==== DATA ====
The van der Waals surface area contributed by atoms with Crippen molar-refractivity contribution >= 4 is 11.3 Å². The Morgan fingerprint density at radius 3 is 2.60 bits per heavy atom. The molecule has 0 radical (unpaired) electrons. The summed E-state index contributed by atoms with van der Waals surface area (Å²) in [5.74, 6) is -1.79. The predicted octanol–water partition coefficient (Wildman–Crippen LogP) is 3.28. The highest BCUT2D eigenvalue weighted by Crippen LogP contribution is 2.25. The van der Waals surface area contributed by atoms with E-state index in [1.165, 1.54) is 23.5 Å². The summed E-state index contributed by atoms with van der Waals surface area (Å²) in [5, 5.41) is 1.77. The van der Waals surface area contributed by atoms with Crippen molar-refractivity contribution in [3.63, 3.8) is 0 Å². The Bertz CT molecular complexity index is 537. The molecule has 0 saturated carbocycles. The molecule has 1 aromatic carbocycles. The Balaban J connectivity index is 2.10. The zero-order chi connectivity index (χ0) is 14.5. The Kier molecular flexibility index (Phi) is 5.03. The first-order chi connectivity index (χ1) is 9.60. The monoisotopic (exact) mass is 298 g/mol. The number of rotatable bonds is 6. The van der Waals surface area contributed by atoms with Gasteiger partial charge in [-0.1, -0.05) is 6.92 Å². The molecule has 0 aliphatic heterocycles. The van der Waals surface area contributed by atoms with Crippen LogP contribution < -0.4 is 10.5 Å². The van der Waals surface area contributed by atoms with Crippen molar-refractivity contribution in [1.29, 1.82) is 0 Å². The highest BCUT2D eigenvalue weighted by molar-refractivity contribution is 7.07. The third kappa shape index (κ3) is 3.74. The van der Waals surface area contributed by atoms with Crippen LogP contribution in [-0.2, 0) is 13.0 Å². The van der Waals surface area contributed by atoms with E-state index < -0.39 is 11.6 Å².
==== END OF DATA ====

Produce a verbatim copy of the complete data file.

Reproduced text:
The van der Waals surface area contributed by atoms with Crippen molar-refractivity contribution >= 4 is 11.3 Å². The Morgan fingerprint density at radius 3 is 2.60 bits per heavy atom. The molecule has 0 radical (unpaired) electrons. The summed E-state index contributed by atoms with van der Waals surface area (Å²) in [5.74, 6) is -1.79. The predicted octanol–water partition coefficient (Wildman–Crippen LogP) is 3.28. The highest BCUT2D eigenvalue weighted by Crippen LogP contribution is 2.25. The van der Waals surface area contributed by atoms with E-state index in [1.165, 1.54) is 23.5 Å². The summed E-state index contributed by atoms with van der Waals surface area (Å²) in [5, 5.41) is 1.77. The van der Waals surface area contributed by atoms with Crippen molar-refractivity contribution in [3.63, 3.8) is 0 Å². The Bertz CT molecular complexity index is 537. The molecule has 0 saturated carbocycles. The molecule has 1 aromatic carbocycles. The Balaban J connectivity index is 2.10. The zero-order chi connectivity index (χ0) is 14.5. The Kier molecular flexibility index (Phi) is 5.03. The first-order chi connectivity index (χ1) is 9.60. The monoisotopic (exact) mass is 298 g/mol. The number of rotatable bonds is 6. The van der Waals surface area contributed by atoms with Gasteiger partial charge in [-0.1, -0.05) is 6.92 Å². The molecule has 0 aliphatic heterocycles. The van der Waals surface area contributed by atoms with Crippen LogP contribution < -0.4 is 10.5 Å². The van der Waals surface area contributed by atoms with Crippen molar-refractivity contribution in [1.29, 1.82) is 0 Å². The highest BCUT2D eigenvalue weighted by molar-refractivity contribution is 7.07. The third kappa shape index (κ3) is 3.74. The van der Waals surface area contributed by atoms with Crippen LogP contribution in [-0.2, 0) is 13.0 Å². The van der Waals surface area contributed by atoms with E-state index < -0.39 is 11.6 Å².